TweetShare425ShareEmail425 SharesNationally renowned aging expert Dr. Bill Thomas unveiled today the first-of-its-kind robotic prefabricated Minka house built on the University of Southern Indiana (USI) campus in less than a week featuring universal design accessibility and advanced manufacturing technology. The Minka will serve as a model house, simulation lab for USI students and a building block for creating age-friendly communities.The USI Minka model house is the culmination of a year-long “MAGIC” (Multi-Ability, multi-Generational, Inclusive Community) pilot project supported by the USI Foundation and AARP that is kickstarting a cultural transformation related to aging and community design. It builds off Dr. Thomas’ near 30 years of innovation as founder of The Eden Alternative global non-profit, The Green House Project, Senior Emergency Room and ChangingAging.org.“This Minka house represents history in the making,” said Dr. Ann White, dean of USI’s College of Nursing and Health Professions. “This exciting pilot project is bringing together a variety of academic disciplines on our campus to work with Dr. Thomas and our community in innovative ways. USI is proud to be a leader in exploring new approaches and solutions to the broader societal issues of aging and independent living for all people.” Dr. Bill Thomas speaks at the USI MAGIC Minka ribbon cutting.Minka, launched in 2017 by Dr. Thomas, is now working to design and build MAGIC communities with partners in Evansville, as well as in Clearfield, Penn., Loveland, Colo., Victoria, Texas and other communities. Minka’s prefabricated housing system was created in collaboration with Denmark-based AGJ Architects to develop a globally-affordable housing platform that can be adapted to meet the needs of people of different ages and abilities.In Pennsylvania, a vacant elementary school and 23 acres of woodland purchased by the Clearfield County Area Agency on Aging (AAA) this month will be transformed into an intergenerational dementia-friendly community featuring Thomas’ Minka and the MAGIC model inviting people of all ages to live together.The Clearfield AAA partnered with Dr. Thomas’ New York-based Minka and AJGA to develop the 60-home “Minka Village of Hope.” The development will include a mix of single family and multi-family Minka homes featuring smart home technology, universal design accessibility and will repurpose the schoolhouse into a mixed-use commercial and arts engagement center. Draft site plan for the Village of Hope Minka village.To create places where people living with dementia can thrive, Dr. Thomas says “we must build communities that embrace people of different ages and abilities, rather than putting them in institutions just because they are frail or forgetful.“I spent decades fighting to make the long-term care system better and created innovative alternatives such as The Green House,” Thomas said. “But I’ve also learned that people want real communities, not facilities.”The Girard Goshen Elementary School, closed since 2013, will be converted into a community center featuring a mix of retail, health services and local creative arts engagement programs designed with community participation to help reconnect people living with dementia to their community, said Clearfield County AAA director Katherine Gillespie.“Our families are devastated by skyrocketing rates of Alzheimer’s disease because our communities quite frankly are not designed to include them and help them thrive,” said Clearfield County AAA director Kathleen Gillespie. “We’re partnering with Dr. Thomas to build the Village of Hope to give families hope that people living with dementia can participate and enjoy life when they live in a community that welcomes and includes them.”Clearfield community stakeholders embraced an emphasis on arts engagement in the first of a series of MAGIC participatory design workshops led by Dr. Thomas’ team in August 2018.“Each person lives with a unique set of physical and cognitive abilities, and every one of us needs to use those abilities to their fullest extent. The creative arts offer some amazing pathways for building relationships and communities,” said Thomas, who launched Minka after spending four years touring North America with a theatrical production called the ChangingAging Tour that has performed in 128 cities. Sponsored by AARP, the tour uses theatrical arts and participatory design to support age-friendly and dementia-friendly community development in the U.S. and Canada.Both the USI MAGIC project and the Village of Hope draw on the Tour to support people of all ages and abilities to overcome the social stigma associated with aging or memory loss, said Minka director Kavan Peterson, who co-founded ChangingAging and leads its age- and dementia-friendly programs.“For decades the only story we’ve heard about aging is one of loss, decline and despair,” Peterson said. “But there is a new story. It is a story of connection, expression, joy and growth. It is a story told by people living with dementia, by those who love them, and by people of all ages who want to live in diverse and welcoming communities.” Related PostsI Believe in MAGICOur goal is to bring people together and look at ways to inspire and sustain a genuine human community.Grateful Changemakers: ChangingAgingAll of ChangingAging’s performances, all of our advocacy, all of our innovation is driven at its core by love. Love is the driving force behind combating ageism.The Minka Factory Opens Its DoorsJust outside of Ithaca, New York in a newly constructed warehouse. Sandwiched between a local solar company and a Lime Bike depot is another innovative and earth-friendly neighbor. The very first Minka factory rolled open it’s doors earlier this month. Zach Thomas, Director of Manufacturing and master builder Jeremy Andrews…TweetShare425ShareEmail425 SharesTags: Dementia Housing Minka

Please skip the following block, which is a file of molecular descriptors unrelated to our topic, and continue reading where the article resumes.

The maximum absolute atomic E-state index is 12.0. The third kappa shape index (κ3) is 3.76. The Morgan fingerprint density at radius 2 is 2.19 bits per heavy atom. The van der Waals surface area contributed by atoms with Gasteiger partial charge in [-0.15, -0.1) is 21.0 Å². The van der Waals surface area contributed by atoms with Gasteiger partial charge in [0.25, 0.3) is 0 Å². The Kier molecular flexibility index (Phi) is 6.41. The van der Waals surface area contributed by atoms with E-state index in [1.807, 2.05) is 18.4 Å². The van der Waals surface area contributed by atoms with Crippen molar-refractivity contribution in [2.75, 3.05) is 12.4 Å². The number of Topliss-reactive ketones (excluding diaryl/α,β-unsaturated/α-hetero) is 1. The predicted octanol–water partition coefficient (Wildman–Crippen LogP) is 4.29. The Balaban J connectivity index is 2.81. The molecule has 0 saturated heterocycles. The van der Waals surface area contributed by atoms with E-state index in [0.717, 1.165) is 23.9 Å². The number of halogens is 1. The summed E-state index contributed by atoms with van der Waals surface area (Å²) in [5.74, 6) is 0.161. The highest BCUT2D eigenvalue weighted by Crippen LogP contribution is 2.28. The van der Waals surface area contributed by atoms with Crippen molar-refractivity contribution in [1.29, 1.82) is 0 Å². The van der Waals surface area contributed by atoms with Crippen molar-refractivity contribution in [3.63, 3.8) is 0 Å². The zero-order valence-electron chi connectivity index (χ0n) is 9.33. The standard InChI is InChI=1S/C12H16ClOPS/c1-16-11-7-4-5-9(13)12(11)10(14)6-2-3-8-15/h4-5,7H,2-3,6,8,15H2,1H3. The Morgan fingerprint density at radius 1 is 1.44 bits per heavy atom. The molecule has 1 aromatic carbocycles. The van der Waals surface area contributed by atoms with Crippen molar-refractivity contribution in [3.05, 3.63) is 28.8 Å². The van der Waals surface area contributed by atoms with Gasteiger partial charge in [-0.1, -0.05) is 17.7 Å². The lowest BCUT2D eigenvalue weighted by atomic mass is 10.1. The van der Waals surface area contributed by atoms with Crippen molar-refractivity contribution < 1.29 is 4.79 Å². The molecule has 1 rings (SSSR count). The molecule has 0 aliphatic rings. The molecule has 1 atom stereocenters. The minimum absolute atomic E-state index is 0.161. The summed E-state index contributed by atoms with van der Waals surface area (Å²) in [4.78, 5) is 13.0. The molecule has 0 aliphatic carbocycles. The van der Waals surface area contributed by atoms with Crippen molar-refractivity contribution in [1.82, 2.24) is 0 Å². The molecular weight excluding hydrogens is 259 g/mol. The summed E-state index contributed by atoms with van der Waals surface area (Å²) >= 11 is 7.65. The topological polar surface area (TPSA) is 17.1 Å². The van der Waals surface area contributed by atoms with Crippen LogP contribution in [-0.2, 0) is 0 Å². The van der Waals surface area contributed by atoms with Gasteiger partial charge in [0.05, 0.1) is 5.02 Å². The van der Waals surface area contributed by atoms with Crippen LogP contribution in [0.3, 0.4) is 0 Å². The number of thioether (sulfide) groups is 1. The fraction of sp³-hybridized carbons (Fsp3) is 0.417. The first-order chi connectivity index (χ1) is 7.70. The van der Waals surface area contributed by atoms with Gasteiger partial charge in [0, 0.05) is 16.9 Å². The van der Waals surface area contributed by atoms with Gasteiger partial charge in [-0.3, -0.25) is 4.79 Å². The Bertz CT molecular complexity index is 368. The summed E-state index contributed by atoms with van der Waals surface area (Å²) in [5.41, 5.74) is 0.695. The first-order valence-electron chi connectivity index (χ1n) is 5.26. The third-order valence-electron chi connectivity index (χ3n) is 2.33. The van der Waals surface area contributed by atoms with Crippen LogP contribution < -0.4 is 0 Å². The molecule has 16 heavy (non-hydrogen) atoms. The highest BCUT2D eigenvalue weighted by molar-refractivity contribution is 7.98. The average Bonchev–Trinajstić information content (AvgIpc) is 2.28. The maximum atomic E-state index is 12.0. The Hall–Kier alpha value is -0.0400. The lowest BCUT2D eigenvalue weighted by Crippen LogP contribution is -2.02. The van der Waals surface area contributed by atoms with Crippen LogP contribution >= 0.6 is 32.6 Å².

Willard “Bud” Jenkins was assumed to be dead, his body lost — killed during one of the most famous battles of World War II. Jenkins, originally from Pennsylvania, was declared missing in action on September 20, 1944, the same day as the Waal River Crossing during Operation Market Garden. It was an Allied effort planned and led by the British that did not succeed. It was considered the largest airborne attack up to that point in World War II.Thank you for your service.A paratrooper with Company C, 307th Airborne Engineer Battalion, 82nd Airborne Division, Jenkins attempted to cross the river near Nijmegen, the Netherlands, in a fleet of boats, all the while facing intense enemy fire.U.S. Army paratroopers with the 82nd Airborne Division parachute from a C-130 Hercules aircraft during Operation Toy Drop, 2007, at Pope Air Force Base.Jenkins was shot in the chest and fell overboard, according to media accounts. His body was not recovered at the time because enemy forces controlled the area downstream where his body appeared to have ended up.His remains were finally identified and his family notified in the U.S.; the military has not disclosed how the identification was made so many years after, or if this is a case of misidentifying that has been corrected.The paratrooper’s remains have been sent to America. A funeral is being planned.Fort Bragg.“Recently, the soldiers on Fort Bragg praised the return of Jenkins’ remains,” reported the Fayetteville Observer on July 15th.“The entire 82nd Airborne Division celebrates the identification and return of one of the World War II paratroopers who liberated Europe,” said Lt. Col. Joseph Buccino, a division spokesman. “Bringing Willard Jenkins home and properly honoring him is important to us.”The Waal River Crossing was depicted in the film A Bridge Too Far. There were 26 boats that launched from the shore, and only 13 returned. Of that number, eight were able to make trips back and forth across the deadly river.WWII veteran buried with military honors 17 years after his deathLast year, another American lost in Europe in World War II was finally identified — the circumstances of his death in Germany in 1945 and the body’s preservation were rather bizarre.He died in a crash into a tree, and for more than 70 years that tree protected the body of the World War II fighter pilot.The remains of Army Air Forces 1st Lt. William Gray of Kirkland, originally from Washington State, were returned to his family in 2017 with full military honors.“The 21-year-old Gray was on a dive-bombing mission on April 16, 1945, when his single-seat P-47D aircraft clipped a tree and crashed in Lindau,” according to The New York Post.P-47 Thunderbolt“The bones they found were embedded in the tree,” Gray’s niece Jan Bradshaw told the media.Her brother Doug Louvier added, “It grew over his remains and really protected and marked the spot.”As for Jenkins, he had been buried as an “unknown” at an American cemetery in Margraten, the Netherlands, according to the Charlotte Observer.He was listed on the Tablets of the Missing at the Netherlands American Cemetery along with other missing soldiers from the war, officials said. A rosette will now be placed next to his name to indicate that he has been accounted for.Waves of paratroopers land in the Netherlands during Operation Market Garden in September 1944.Operation Market Garden was daring — it was the brainchild of the British General Bernard Montgomery.According to DailyHistory, “the Germans had anticipated that there would be an offensive launched with the objective of seizing Arnhem, Wesel and Nijmegen. A senior intelligence officer argued that the British and the American would use airborne troops. However, he did not predict where the assault would be. Nevertheless, German intelligence was able to provide the High Command with the information they needed to prepare for any planned Allied attack.”Bernard Law Montgomery.A British intelligence officer attempted to inform General Montgomery that the Germans were preparing for the assault, but he was not believed. Later, that officer reportedly had a nervous breakdown.Read another story from us: Hunger Plan: Herbert Backe, the Nazi behind one of the greatest engineered famines everIn Operation Market Garden, the Allies suffered about 15,000 casualties including PoWs. The weather and other factors were widely blamed.Montgomery later insisted that the operation was 90 percent successful.Bernhard, Prince of the Netherlands, said, “My country can never again afford the luxury of another Montgomery success.”Nancy Bilyeau, a former staff editor at Entertainment Weekly, Rolling Stone, and InStyle, has written a trilogy of historical thrillers for Touchstone Books. For more information, go to www.nancybilyeau.com.